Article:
The disappointment that comes from mis-matched expectations can cause problems in a branding project, a logo project or anything other type of design project. But they seem particularly prevalent in web design because of the wide gulf between the most minimal way to solve a web challenge to the most robust way to solve the problem.

 

What have you been disappointed about when you worked with a web designer?

4 comments

  1. christelle | August 2, 2012 at 7:19 am

    This is a subject I like discussing, and you addressed it very well. I am surprised that so many agencies or designers don’t support their clients through the process to help them understand what the work will require and what approach to take.
    A good design brief is a minimum to make sure the designer understands the client’s needs, and a detailed contract is also important to state what exact deliverables are part of the job.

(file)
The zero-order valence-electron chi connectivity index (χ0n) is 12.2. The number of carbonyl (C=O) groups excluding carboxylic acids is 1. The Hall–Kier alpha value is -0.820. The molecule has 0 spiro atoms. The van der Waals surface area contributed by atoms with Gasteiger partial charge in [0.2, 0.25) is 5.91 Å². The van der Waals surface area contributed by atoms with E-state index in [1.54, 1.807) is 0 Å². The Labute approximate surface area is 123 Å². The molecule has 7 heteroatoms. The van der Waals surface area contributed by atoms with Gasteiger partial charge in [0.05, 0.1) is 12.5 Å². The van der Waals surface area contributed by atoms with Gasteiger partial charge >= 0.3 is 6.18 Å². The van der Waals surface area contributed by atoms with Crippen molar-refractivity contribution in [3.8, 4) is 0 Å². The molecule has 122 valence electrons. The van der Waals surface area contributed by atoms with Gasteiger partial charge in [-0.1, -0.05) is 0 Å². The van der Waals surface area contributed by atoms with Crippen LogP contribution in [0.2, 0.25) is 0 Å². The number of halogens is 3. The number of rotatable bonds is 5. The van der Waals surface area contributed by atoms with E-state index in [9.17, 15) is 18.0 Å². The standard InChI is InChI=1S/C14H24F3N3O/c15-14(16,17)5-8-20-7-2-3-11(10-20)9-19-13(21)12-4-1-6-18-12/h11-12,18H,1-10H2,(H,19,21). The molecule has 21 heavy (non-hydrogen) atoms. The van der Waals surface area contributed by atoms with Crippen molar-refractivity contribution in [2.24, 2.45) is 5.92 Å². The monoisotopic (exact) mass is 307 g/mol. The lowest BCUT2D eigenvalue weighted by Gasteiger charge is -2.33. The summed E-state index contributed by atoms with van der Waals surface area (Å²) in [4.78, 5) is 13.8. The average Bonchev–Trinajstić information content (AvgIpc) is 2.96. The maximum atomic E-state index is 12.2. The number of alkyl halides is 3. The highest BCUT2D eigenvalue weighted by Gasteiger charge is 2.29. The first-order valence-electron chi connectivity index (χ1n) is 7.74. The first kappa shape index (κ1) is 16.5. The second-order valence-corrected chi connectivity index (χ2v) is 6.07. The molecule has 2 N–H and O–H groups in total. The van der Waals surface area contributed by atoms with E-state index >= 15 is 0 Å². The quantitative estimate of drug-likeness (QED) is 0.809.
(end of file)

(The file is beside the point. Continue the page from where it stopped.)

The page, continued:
I worked with an agency once who just sent me a quote with no details whatsoever as to what was going to be included in the work, I had to detail everything myself to make sure I would get my money’s worth.
    It would be interesting to come up with a standard brief that would cover all aspects of the website design process, like a very detailed checklist that clients can go through.

  2. Emily Brackett | August 2, 2012 at 10:36 am

    @christelle, thanks for your comment. We spend a lot of time on our estimates. And generally we get excellent feedback on how thorough and thoughtful they are. The good thing is that this gets easier over time as something you explained for one client/project can be repurposed for the next one.
    But, as a business owner there are times that I feel that I spend too much time on a proposal. Either I end up talking over my prospect’s head with details they don’t understand, or it just is too much time for the size of the job.

  3. niewaznejak | August 14, 2012 at 1:35 pm

    An interesting post! Congratulations on a great website!

  4. Emily Brackett | August 27, 2012 at 2:37 pm

    This blog post has generated a lot of great discussion over on LinkedIn’s Creative Freelancer Conference Group. Join the discussion: http://www.linkedin.com/groupAnswers?viewQuestionAndAnswers=&discussionID=141136700&gid=761567&commentID=91946087&trk=view_disc&ut=3KNGoGu-AYl5o1